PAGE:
New York city, one of the most sumptuous cities in this universe. Consisting of surplus people who come from different backgrounds, distinctive cultures, who all hold different values. Contrasted through physical features; black, white, tan,tall, thick, skinny, but still remaining as one. New York is an overlap personified and has been for many centuries. Despite differences, people come together through an aesthetic consensus which eventually varies from generation to generation. Ultimately, the aesthetic of older generations revolved around large scale public works in comparison to today’s generation who’s aesthetics are based more on public art. Although they are two different views they can be found in overlaps.
In the past, New York was never as upgraded and innovative as it is today. In fact, New York’s progressive era did not begin until the 20th century. But through out this period, the country’s economy hit a crisis on October 19, 1929 known as The Great Depression. The crisis caused many negative factors to outburst such as deflation, a drop in demand for credit, disruption of trade and ultimately a widespread of poverty and unemployment. In response to this crisis, A New Deal was proposed and the birth of The Public Works Administration (PWA) was created. Seeking to revive the country’s economy, the PWA provided numerous jobs dealing with the building of public infastructures. In all, the PWA helped build the economy, provide people with a better way of living, and introduce prominent structures that were much needed. Projects that provided public welfare was aesthetically pleasing for this time, especially since the country was in need of all the help possible.
Present day, aesthetics aim toward public art. Introduced by The New Deal, public art carries a whole new genre today. In the past, it was predominatly used for propaganda purposes. Current time, it is used as an outlet to engage people with reality and provide conceptual messages. An example is Olek Says’: Rule #1 never be #2. This artwork sends a message to viewers about self-exaltation. Olek connects individuals to reality by reminding that there are people out there who suffer from self abasement. To interpret the concept, critical thinking is involved. One viewer may interpret and apply this message personally or another may ponder about the treatment of others. There are numerous assumptions that can be made. Artwork of all mediums can be found throughout the city whether its murals or sculptures themselves. Benches in Brooklyn Bridge park consist of weird shapes and colors, the Brooklyn Queens expressway underpass is home to two beautiful murals. It is evident today’s generation finds incorporating artwork into the public domain visually appealing and significant in keeping humans aware.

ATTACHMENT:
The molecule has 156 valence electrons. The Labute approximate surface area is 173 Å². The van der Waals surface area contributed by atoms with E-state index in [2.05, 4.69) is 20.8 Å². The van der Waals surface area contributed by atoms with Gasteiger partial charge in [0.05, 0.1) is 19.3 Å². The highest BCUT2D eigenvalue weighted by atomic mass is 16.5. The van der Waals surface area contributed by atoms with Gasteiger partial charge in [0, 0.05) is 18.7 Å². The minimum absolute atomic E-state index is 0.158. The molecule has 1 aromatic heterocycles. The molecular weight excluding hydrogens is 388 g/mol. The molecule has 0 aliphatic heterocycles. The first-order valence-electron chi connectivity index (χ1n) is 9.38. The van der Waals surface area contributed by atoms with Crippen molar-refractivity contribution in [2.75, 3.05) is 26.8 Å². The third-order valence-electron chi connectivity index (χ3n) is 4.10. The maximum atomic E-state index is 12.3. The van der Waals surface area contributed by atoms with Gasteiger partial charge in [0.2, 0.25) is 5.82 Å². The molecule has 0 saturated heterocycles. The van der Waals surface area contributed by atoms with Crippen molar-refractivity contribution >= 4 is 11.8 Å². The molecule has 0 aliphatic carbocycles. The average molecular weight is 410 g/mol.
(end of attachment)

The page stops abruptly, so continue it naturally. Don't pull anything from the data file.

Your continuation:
Despite the distinctive aesthetics, they can be found overlapped in current day. A great example that showcases an overlap are the “YES!” murals located under the BQE underpass. The works from the new generation literally overlap the BQE which in fact is a prominent structure to NYC. Although both overlap, they work together to create emphasis on one another. The color from the mural helps the underpass stand out while the large scale of the underpass helps to project the mural. This is how using both artistic tastes can balance each other out while still upgrading the overall look. The overlap generates more audience from all over. In a conceptual way, the underpass is like a doorway into Dumbo. In a reading titled City Limits , Colson Whitehead writes “The city also puts a lot of effort into making your hometown look really drab and tiny”. This line showcases that regaurdless of generation, the focus is to make the city appear superior and utopian.
Throughout time New York has lived to see many phases go by. Whether it was the 20’s, or the 40’s or the 70’s, New York has survived many marks and scribbles from countless generations. That being said there are overlaps all around us but sometimes arent that noticeable to the eye because they work seamlessly into your mind. There is a balance between what is and what was and together those two things will always coexist side by side. Like Whitehead says “The city saw all that. Remembers too.” (City Limits, 9) That quote displays how the city has been through history of all kind and remembers through various stains left behind.\
- “Public Works Administration.” Wikipedia. Wikimedia Foundation, 2 Dec. 2015. Web. 07 Dec. 2015.
- Whitehead, Colson. “City Limits.” The Colossus of New York: A City in Thirteen Parts. New York: Random House, 2004. 1-12. Web.
- “Public Art.” – Wikipedia, the Free Encyclopedia. Wikimedia Foundation, Nov. 2015. Web. 09 Dec. 2015.